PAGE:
Willard C. Wiggins, who helped integrate Gilman in the 1960s and was a Social Security division director, dies

Willard C. Wiggins was one of the first four black alumni of the Gilman School, which was founded in 1897.

Willard C. Wiggins, one of four African Americans who advanced integration at the Gilman School in the 1960s and later went on to a more than four-decade career with the Social Security Administration, died Friday of cancer at Sinai Hospital. The Pikesville resident was 68.

Willard Cornelius Wiggins, the son of Winston Wiggins, a truck driver, and his wife, Theresa Finney Wiggins, was born in Baltimore and raised on Edmondson Avenue.


“As a young man, Willard displayed an intellect and cunning that garnered the attention of Gilman School recruiters at a time when Baltimore City schools were still deeply segregated,” wrote a daughter, Josette Markline, of Glen Burnie.

Black students first entered Gilman in 1961.


In an interview with The Baltimore Sun last year, Mr. Wiggins recalled his arrival at Gilman’s Roland Avenue campus in 1964 as “somewhat overwhelming.”

Stuart Simms and Willard Wiggins helped to integrate the Gilman School in North Baltimore in the 1960s, becoming two of the private boys school's first black alumni when they graduated in 1968.

“I was used to seeing not mostly but entirely black faces at my old school, and I got here and it was all white faces,” he said. “Understanding the tone of race relations in Baltimore at the time, my parents went to great lengths to explain to me what I was about to do — the fact that it would not be easy, and that I would have to prove myself when I got here. So that was weighing heavily on my mind.”

At Gilman, Mr. Wiggins proved to be a stellar student and a varsity football player. He was active in the theater and sang with the Traveling Men, an a cappella choral group.

“He arrived at Gilman before me and that was fortunate because he paved the way and became an inspirational guide and tackling all of the pressures that were there in that challenging environment," said Stuart O. Simms, a Baltimore lawyer and former secretary of the state Department of Public Safety and Correctional Services, who entered Gilman in 1965.

“Willard was extremely engaging and had a curious mind about all things. He was a tinkerer and wanted to know how things worked and how to motivate people,” he said. “He had great skills in identifying factors that made things operate.”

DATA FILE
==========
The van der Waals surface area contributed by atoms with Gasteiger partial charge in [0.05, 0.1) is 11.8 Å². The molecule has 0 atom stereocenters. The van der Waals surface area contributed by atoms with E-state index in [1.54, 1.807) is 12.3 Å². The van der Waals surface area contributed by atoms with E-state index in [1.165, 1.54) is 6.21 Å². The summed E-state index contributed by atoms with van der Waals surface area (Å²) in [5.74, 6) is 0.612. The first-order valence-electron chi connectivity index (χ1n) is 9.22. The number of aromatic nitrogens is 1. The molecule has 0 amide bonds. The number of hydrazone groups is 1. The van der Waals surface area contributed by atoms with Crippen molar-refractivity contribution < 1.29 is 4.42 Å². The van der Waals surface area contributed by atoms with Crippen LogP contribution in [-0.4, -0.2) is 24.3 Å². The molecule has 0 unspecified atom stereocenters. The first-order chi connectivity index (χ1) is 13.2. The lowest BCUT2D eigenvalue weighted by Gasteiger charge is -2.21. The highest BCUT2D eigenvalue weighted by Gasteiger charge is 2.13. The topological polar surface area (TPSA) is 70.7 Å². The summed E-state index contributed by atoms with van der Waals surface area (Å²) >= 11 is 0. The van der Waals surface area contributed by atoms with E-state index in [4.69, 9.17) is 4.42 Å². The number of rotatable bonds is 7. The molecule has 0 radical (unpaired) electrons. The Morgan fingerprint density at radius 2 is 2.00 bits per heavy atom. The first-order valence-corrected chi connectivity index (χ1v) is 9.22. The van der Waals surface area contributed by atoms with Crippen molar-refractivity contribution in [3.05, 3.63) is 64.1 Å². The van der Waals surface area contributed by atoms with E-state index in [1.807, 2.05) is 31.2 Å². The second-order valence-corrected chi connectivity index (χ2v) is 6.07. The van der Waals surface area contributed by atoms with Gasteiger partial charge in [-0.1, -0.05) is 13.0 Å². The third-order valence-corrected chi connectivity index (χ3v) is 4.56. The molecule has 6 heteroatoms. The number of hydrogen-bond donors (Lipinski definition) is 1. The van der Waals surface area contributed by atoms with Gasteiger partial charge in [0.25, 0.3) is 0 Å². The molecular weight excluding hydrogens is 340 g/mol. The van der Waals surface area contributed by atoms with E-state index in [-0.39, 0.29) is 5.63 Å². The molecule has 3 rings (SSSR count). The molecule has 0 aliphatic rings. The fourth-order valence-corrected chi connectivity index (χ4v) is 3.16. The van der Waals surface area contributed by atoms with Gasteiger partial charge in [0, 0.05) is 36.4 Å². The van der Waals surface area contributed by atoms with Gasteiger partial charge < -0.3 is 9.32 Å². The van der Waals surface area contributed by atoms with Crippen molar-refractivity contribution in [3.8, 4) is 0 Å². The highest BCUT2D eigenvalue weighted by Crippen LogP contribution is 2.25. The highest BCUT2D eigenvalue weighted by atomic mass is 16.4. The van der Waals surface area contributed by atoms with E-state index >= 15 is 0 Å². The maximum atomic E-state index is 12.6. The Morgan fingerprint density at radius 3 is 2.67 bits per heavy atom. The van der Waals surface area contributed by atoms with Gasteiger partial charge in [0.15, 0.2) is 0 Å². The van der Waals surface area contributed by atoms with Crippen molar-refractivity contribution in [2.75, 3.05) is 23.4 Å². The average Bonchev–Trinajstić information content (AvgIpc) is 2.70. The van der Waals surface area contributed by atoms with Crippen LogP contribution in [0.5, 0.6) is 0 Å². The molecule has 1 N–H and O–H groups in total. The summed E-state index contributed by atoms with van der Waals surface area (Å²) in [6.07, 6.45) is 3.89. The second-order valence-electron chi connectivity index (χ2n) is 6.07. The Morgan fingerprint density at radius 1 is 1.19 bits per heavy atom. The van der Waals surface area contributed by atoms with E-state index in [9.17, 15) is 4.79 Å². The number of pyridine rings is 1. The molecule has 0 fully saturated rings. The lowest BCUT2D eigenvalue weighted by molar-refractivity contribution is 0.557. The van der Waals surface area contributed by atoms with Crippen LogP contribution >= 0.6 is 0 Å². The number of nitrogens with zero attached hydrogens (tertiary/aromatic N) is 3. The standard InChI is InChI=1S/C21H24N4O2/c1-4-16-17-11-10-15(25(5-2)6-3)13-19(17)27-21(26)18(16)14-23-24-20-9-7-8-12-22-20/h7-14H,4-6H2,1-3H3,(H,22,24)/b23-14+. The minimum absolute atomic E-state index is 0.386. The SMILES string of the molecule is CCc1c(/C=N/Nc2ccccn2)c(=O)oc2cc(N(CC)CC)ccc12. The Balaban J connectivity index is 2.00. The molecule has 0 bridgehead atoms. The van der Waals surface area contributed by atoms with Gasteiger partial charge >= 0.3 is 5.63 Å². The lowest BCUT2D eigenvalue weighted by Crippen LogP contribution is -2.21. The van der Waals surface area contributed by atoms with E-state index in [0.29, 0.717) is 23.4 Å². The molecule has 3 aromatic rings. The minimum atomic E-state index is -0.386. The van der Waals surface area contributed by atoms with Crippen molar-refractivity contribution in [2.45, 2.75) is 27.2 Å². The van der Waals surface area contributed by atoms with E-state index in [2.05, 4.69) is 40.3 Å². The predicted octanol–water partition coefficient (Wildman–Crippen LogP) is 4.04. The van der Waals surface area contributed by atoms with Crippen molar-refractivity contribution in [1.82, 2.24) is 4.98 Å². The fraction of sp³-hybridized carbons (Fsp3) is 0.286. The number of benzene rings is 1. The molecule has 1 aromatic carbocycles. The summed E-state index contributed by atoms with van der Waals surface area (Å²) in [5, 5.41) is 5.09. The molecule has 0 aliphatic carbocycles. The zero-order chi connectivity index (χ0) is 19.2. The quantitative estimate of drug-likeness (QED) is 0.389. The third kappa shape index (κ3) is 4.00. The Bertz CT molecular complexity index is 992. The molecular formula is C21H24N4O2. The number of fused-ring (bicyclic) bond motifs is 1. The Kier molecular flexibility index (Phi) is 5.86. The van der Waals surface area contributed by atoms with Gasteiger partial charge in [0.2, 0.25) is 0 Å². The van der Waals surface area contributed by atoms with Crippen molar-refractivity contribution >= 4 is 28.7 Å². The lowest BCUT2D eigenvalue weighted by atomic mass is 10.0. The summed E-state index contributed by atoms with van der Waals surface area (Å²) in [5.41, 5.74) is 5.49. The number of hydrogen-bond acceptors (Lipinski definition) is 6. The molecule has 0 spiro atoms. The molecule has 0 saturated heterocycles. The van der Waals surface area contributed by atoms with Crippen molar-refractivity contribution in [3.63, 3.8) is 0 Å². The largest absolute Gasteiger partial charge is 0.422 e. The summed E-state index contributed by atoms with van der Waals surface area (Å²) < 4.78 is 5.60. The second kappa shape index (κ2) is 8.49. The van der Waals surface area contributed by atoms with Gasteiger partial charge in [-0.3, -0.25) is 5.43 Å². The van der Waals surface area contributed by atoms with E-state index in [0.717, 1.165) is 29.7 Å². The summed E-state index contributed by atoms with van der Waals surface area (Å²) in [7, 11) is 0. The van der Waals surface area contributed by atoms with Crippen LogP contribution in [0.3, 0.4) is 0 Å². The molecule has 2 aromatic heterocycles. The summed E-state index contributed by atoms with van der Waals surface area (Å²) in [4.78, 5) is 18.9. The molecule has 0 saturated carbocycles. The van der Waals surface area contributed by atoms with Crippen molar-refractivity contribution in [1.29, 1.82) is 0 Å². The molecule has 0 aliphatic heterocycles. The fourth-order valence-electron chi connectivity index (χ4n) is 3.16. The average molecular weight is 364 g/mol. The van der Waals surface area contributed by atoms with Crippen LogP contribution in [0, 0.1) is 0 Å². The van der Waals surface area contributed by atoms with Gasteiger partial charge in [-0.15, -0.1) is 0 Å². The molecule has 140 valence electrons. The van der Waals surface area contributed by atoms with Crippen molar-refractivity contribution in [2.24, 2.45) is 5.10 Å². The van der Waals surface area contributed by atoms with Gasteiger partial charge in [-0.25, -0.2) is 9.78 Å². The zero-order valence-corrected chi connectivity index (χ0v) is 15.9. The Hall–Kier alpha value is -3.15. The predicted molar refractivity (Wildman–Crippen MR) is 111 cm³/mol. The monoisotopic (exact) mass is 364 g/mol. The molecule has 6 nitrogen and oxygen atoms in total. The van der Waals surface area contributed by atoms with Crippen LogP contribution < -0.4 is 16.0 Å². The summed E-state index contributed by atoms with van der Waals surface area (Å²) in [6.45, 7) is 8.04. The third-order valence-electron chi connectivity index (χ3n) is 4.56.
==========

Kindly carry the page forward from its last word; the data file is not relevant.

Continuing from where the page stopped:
Travers C. Nelson was a longtime friend and also a Gilman and Cornell University classmate.

“You could not ask for a more courageous person,” Mr. Nelson said. "He handled everything at Gilman with grace, aplomb and courage."

Bill Riley was another classmate.


“He was a guy of high integrity and he represented what headmaster Reddy Finney used to say, ‘It’s what you do when no one is looking.’ Willard exemplified that,” Mr. Riley said. “he had a marvelous smile and would do anything for you.”

Wrote his daughter: “He graduated in 1968 as one of the ‘Fantastic Four,’ a term coined for the first four African American students to integrate the prestigious private school."

Said Mr. Riley: “Willard had a marvelous voice and at our 50th reunion got up and sang a few soul songs, which was, of course, the music of our generation.”

Mr. Wiggins and Mr. Simms, along with two of their classmates, Greg Emery and David Robinson, became the first black alumni of the school, which was founded in 1897.

After graduating from Gilman, Mr. Wiggins studied engineering at Cornell and later earned his bachelor’s degree in electrical engineering from the Johns Hopkins University.

Mr. Wiggins began his career at the Social Security Administration in 1971.


“He started on the loading dock,” said his wife of 35 years, the former Leslie J. Yelton, an administrative assistant to the dean of the Johns Hopkins Library.

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Mr. Wiggins rose through the ranks to become director of the Division of Architectural and Engineering Services at the SSA’s Woodlawn headquarters. He retired in 2015.

The former Windsor Hills resident lived in Pikesville for the past 13 years. He was an inveterate Orioles and Ravens fan, and often traveled throughout the country and even overseas to attend games, family members said.

“For the last three years, he had health challenges and was a profile in courage,” Mr. Simms said. "He handled these challenges very calmly. He appreciated life and his family as he moved forward."

It was Mr. Wiggins’ wish that donations be made to the William A. Greene Jr. Endowed Scholarship Fund that provides financial assistance to students from Baltimore public schools who attend Gilman, "which will add to the rich diversity of the school’s community,” his daughter wrote.

A celebration of life gathering will be held from 1 p.m. to 4 p.m. Saturday at Matthews 1600 at 1600 Frederick Road, Catonsville.


In addition to his wife and daughter, Mr. Wiggins is survived by three other daughters, Wendolyn Wiggins of Pikesville, Wynona Wiggins-China of Columbia and Waquel Crowder of Havelock, North Carolina; four brothers, Warren Wiggins of Baltimore, Wayne Wiggins of Laurel, Winston Wiggins of Los Angeles and Wallas Wiggins of Bettendorf, Iowa; a sister, Wanda Allen of Woodlawn; five grandchildren; and four great-grandchildren. An earlier marriage to Deborah Cornish ended in divorce.